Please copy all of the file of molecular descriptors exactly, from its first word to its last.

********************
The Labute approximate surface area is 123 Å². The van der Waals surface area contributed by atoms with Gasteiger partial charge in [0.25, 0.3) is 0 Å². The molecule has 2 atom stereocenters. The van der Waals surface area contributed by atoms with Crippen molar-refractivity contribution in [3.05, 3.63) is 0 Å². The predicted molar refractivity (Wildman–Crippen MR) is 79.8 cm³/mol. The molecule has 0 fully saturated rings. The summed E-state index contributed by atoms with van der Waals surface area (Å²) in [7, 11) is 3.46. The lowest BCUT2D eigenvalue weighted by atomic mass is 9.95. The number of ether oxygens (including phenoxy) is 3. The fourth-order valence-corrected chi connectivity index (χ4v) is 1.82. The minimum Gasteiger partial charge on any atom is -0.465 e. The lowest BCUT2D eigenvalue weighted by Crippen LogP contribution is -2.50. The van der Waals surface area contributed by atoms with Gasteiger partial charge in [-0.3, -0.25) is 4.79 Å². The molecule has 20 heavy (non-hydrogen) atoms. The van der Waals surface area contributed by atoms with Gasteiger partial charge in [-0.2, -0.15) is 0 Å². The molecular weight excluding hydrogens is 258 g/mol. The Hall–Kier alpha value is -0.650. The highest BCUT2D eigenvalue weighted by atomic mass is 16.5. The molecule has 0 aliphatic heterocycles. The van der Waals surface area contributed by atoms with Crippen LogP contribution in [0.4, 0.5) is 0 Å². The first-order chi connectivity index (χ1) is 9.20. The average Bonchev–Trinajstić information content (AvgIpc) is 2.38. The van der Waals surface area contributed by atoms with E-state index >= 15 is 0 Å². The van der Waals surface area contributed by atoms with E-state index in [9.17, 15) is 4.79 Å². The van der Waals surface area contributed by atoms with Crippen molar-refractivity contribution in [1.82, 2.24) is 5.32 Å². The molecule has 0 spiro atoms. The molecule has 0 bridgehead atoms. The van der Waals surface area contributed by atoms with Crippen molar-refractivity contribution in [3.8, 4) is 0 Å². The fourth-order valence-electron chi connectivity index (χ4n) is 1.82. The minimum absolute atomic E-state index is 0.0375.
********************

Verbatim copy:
The Labute approximate surface area is 123 Å². The van der Waals surface area contributed by atoms with Gasteiger partial charge in [0.25, 0.3) is 0 Å². The molecule has 2 atom stereocenters. The van der Waals surface area contributed by atoms with Crippen molar-refractivity contribution in [3.05, 3.63) is 0 Å². The predicted molar refractivity (Wildman–Crippen MR) is 79.8 cm³/mol. The molecule has 0 fully saturated rings. The summed E-state index contributed by atoms with van der Waals surface area (Å²) in [7, 11) is 3.46. The lowest BCUT2D eigenvalue weighted by atomic mass is 9.95. The number of ether oxygens (including phenoxy) is 3. The fourth-order valence-corrected chi connectivity index (χ4v) is 1.82. The minimum Gasteiger partial charge on any atom is -0.465 e. The lowest BCUT2D eigenvalue weighted by Crippen LogP contribution is -2.50. The van der Waals surface area contributed by atoms with Gasteiger partial charge in [-0.3, -0.25) is 4.79 Å². The molecule has 20 heavy (non-hydrogen) atoms. The van der Waals surface area contributed by atoms with Gasteiger partial charge in [-0.2, -0.15) is 0 Å². The molecular weight excluding hydrogens is 258 g/mol. The Hall–Kier alpha value is -0.650. The highest BCUT2D eigenvalue weighted by atomic mass is 16.5. The molecule has 0 aliphatic heterocycles. The van der Waals surface area contributed by atoms with Crippen LogP contribution in [0.4, 0.5) is 0 Å². The first-order chi connectivity index (χ1) is 9.20. The average Bonchev–Trinajstić information content (AvgIpc) is 2.38. The van der Waals surface area contributed by atoms with E-state index >= 15 is 0 Å². The van der Waals surface area contributed by atoms with E-state index in [9.17, 15) is 4.79 Å². The van der Waals surface area contributed by atoms with Crippen molar-refractivity contribution in [1.82, 2.24) is 5.32 Å². The molecule has 0 spiro atoms. The molecule has 0 bridgehead atoms. The van der Waals surface area contributed by atoms with Crippen molar-refractivity contribution in [3.8, 4) is 0 Å². The fourth-order valence-electron chi connectivity index (χ4n) is 1.82. The minimum absolute atomic E-state index is 0.0375.